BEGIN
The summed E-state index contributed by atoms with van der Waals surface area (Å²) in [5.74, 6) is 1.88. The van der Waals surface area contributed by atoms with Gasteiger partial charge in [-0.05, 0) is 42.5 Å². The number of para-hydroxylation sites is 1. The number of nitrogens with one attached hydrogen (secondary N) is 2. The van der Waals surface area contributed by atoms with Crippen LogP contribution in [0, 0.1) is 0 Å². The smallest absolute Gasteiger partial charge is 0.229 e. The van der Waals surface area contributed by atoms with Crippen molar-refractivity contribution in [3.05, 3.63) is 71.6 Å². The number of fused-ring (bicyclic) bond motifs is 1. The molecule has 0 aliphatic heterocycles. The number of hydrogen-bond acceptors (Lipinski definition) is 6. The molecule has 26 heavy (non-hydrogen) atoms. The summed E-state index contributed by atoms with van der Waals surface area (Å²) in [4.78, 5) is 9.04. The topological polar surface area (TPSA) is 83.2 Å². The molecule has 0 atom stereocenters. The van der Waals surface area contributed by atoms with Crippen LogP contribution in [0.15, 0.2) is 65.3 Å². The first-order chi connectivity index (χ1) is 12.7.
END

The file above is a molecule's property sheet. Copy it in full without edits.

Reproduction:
The summed E-state index contributed by atoms with van der Waals surface area (Å²) in [5.74, 6) is 1.88. The van der Waals surface area contributed by atoms with Gasteiger partial charge in [-0.05, 0) is 42.5 Å². The number of para-hydroxylation sites is 1. The number of nitrogens with one attached hydrogen (secondary N) is 2. The van der Waals surface area contributed by atoms with Crippen LogP contribution in [0, 0.1) is 0 Å². The smallest absolute Gasteiger partial charge is 0.229 e. The van der Waals surface area contributed by atoms with Crippen molar-refractivity contribution in [3.05, 3.63) is 71.6 Å². The number of fused-ring (bicyclic) bond motifs is 1. The molecule has 0 aliphatic heterocycles. The number of hydrogen-bond acceptors (Lipinski definition) is 6. The molecule has 26 heavy (non-hydrogen) atoms. The summed E-state index contributed by atoms with van der Waals surface area (Å²) in [4.78, 5) is 9.04. The topological polar surface area (TPSA) is 83.2 Å². The molecule has 0 atom stereocenters. The van der Waals surface area contributed by atoms with Crippen LogP contribution in [0.15, 0.2) is 65.3 Å². The first-order chi connectivity index (χ1) is 12.7.